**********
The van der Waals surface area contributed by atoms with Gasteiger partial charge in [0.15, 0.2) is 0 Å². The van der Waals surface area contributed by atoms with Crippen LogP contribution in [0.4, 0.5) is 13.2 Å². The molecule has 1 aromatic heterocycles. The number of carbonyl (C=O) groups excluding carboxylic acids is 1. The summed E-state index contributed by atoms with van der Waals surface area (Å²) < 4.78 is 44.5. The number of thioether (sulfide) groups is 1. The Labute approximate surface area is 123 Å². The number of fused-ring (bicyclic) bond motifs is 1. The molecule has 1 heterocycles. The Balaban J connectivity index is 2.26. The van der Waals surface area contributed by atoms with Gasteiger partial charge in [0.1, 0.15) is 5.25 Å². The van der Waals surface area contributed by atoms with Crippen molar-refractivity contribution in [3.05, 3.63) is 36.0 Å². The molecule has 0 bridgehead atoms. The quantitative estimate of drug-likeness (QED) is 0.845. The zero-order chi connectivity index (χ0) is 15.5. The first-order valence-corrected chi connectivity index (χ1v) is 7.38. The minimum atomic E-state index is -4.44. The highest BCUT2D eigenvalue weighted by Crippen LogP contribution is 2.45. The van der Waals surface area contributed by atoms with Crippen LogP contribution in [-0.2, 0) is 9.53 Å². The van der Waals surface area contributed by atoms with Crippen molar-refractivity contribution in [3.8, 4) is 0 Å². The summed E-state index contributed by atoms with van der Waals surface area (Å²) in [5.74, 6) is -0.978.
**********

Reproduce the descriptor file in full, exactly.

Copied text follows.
The van der Waals surface area contributed by atoms with Gasteiger partial charge in [0.15, 0.2) is 0 Å². The van der Waals surface area contributed by atoms with Crippen LogP contribution in [0.4, 0.5) is 13.2 Å². The molecule has 1 aromatic heterocycles. The number of carbonyl (C=O) groups excluding carboxylic acids is 1. The summed E-state index contributed by atoms with van der Waals surface area (Å²) < 4.78 is 44.5. The number of thioether (sulfide) groups is 1. The Labute approximate surface area is 123 Å². The number of fused-ring (bicyclic) bond motifs is 1. The molecule has 1 heterocycles. The Balaban J connectivity index is 2.26. The van der Waals surface area contributed by atoms with Gasteiger partial charge in [0.1, 0.15) is 5.25 Å². The van der Waals surface area contributed by atoms with Crippen molar-refractivity contribution in [3.05, 3.63) is 36.0 Å². The molecule has 0 bridgehead atoms. The quantitative estimate of drug-likeness (QED) is 0.845. The zero-order chi connectivity index (χ0) is 15.5. The first-order valence-corrected chi connectivity index (χ1v) is 7.38. The minimum atomic E-state index is -4.44. The highest BCUT2D eigenvalue weighted by Crippen LogP contribution is 2.45. The van der Waals surface area contributed by atoms with Crippen LogP contribution in [-0.2, 0) is 9.53 Å². The van der Waals surface area contributed by atoms with Crippen molar-refractivity contribution in [3.8, 4) is 0 Å². The summed E-state index contributed by atoms with van der Waals surface area (Å²) in [5.74, 6) is -0.978.